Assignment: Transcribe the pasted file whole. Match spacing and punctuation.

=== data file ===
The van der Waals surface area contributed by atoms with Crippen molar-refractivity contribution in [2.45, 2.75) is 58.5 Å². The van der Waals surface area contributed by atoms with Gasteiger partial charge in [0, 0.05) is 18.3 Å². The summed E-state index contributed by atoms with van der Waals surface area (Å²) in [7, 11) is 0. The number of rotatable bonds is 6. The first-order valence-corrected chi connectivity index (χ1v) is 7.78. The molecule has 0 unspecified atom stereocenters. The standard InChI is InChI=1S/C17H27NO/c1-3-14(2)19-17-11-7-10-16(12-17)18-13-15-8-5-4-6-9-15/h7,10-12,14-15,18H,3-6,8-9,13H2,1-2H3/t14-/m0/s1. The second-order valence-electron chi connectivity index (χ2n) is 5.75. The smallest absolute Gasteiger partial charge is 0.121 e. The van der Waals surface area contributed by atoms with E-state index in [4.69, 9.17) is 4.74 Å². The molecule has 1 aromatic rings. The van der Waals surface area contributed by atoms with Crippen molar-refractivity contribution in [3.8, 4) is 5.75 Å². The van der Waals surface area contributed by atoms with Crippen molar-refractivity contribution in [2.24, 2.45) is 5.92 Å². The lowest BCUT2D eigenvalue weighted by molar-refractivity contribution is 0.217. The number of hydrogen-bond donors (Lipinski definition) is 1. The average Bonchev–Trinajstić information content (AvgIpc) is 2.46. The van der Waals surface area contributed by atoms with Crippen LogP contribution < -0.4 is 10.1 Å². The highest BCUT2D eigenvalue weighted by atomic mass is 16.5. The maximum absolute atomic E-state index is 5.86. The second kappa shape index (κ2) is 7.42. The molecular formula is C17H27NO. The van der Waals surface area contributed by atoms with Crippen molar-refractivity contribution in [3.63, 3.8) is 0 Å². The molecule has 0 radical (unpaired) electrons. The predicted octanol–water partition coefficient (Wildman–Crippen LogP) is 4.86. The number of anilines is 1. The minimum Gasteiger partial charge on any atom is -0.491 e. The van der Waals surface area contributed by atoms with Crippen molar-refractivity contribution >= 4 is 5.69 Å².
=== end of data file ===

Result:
The van der Waals surface area contributed by atoms with Crippen molar-refractivity contribution in [2.45, 2.75) is 58.5 Å². The van der Waals surface area contributed by atoms with Gasteiger partial charge in [0, 0.05) is 18.3 Å². The summed E-state index contributed by atoms with van der Waals surface area (Å²) in [7, 11) is 0. The number of rotatable bonds is 6. The first-order valence-corrected chi connectivity index (χ1v) is 7.78. The molecule has 0 unspecified atom stereocenters. The standard InChI is InChI=1S/C17H27NO/c1-3-14(2)19-17-11-7-10-16(12-17)18-13-15-8-5-4-6-9-15/h7,10-12,14-15,18H,3-6,8-9,13H2,1-2H3/t14-/m0/s1. The second-order valence-electron chi connectivity index (χ2n) is 5.75. The smallest absolute Gasteiger partial charge is 0.121 e. The van der Waals surface area contributed by atoms with E-state index in [4.69, 9.17) is 4.74 Å². The molecule has 1 aromatic rings. The van der Waals surface area contributed by atoms with Crippen molar-refractivity contribution in [3.8, 4) is 5.75 Å². The van der Waals surface area contributed by atoms with Crippen molar-refractivity contribution in [2.24, 2.45) is 5.92 Å². The lowest BCUT2D eigenvalue weighted by molar-refractivity contribution is 0.217. The number of hydrogen-bond donors (Lipinski definition) is 1. The average Bonchev–Trinajstić information content (AvgIpc) is 2.46. The van der Waals surface area contributed by atoms with Crippen LogP contribution < -0.4 is 10.1 Å². The highest BCUT2D eigenvalue weighted by atomic mass is 16.5. The maximum absolute atomic E-state index is 5.86. The second kappa shape index (κ2) is 7.42. The molecular formula is C17H27NO. The van der Waals surface area contributed by atoms with Crippen molar-refractivity contribution in [3.63, 3.8) is 0 Å². The molecule has 0 radical (unpaired) electrons. The predicted octanol–water partition coefficient (Wildman–Crippen LogP) is 4.86. The number of anilines is 1. The minimum Gasteiger partial charge on any atom is -0.491 e. The van der Waals surface area contributed by atoms with Crippen molar-refractivity contribution >= 4 is 5.69 Å².